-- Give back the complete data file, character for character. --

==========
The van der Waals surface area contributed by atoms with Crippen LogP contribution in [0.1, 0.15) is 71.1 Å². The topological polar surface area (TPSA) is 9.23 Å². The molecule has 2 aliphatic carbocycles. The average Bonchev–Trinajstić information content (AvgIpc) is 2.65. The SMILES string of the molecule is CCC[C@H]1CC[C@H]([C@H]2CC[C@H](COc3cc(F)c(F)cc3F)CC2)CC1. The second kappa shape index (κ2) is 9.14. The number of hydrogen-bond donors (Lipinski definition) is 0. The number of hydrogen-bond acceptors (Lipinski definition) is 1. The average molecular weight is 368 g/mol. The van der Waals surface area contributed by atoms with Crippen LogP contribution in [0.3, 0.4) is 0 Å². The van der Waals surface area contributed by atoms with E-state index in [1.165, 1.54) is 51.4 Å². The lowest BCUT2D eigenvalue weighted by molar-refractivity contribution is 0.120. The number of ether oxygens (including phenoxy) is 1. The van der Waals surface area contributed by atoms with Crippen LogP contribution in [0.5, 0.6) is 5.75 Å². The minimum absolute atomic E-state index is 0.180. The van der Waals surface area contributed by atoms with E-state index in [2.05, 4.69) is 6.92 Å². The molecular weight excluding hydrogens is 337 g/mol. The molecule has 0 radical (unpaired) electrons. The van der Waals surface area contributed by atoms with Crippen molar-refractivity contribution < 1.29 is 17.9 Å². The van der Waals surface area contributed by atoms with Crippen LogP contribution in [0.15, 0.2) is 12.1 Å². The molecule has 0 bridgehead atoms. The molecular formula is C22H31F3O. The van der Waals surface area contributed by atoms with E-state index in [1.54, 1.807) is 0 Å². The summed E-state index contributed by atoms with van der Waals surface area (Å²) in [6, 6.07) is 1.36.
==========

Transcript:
The van der Waals surface area contributed by atoms with Crippen LogP contribution in [0.1, 0.15) is 71.1 Å². The topological polar surface area (TPSA) is 9.23 Å². The molecule has 2 aliphatic carbocycles. The average Bonchev–Trinajstić information content (AvgIpc) is 2.65. The SMILES string of the molecule is CCC[C@H]1CC[C@H]([C@H]2CC[C@H](COc3cc(F)c(F)cc3F)CC2)CC1. The second kappa shape index (κ2) is 9.14. The number of hydrogen-bond donors (Lipinski definition) is 0. The number of hydrogen-bond acceptors (Lipinski definition) is 1. The average molecular weight is 368 g/mol. The van der Waals surface area contributed by atoms with Crippen LogP contribution in [0.3, 0.4) is 0 Å². The van der Waals surface area contributed by atoms with E-state index in [1.165, 1.54) is 51.4 Å². The lowest BCUT2D eigenvalue weighted by molar-refractivity contribution is 0.120. The number of ether oxygens (including phenoxy) is 1. The van der Waals surface area contributed by atoms with Crippen LogP contribution in [0.5, 0.6) is 5.75 Å². The minimum absolute atomic E-state index is 0.180. The van der Waals surface area contributed by atoms with E-state index in [2.05, 4.69) is 6.92 Å². The molecular weight excluding hydrogens is 337 g/mol. The molecule has 0 radical (unpaired) electrons. The van der Waals surface area contributed by atoms with Crippen molar-refractivity contribution < 1.29 is 17.9 Å². The van der Waals surface area contributed by atoms with Crippen LogP contribution in [0.15, 0.2) is 12.1 Å². The molecule has 0 bridgehead atoms. The molecular formula is C22H31F3O. The van der Waals surface area contributed by atoms with E-state index in [1.54, 1.807) is 0 Å². The summed E-state index contributed by atoms with van der Waals surface area (Å²) in [6, 6.07) is 1.36.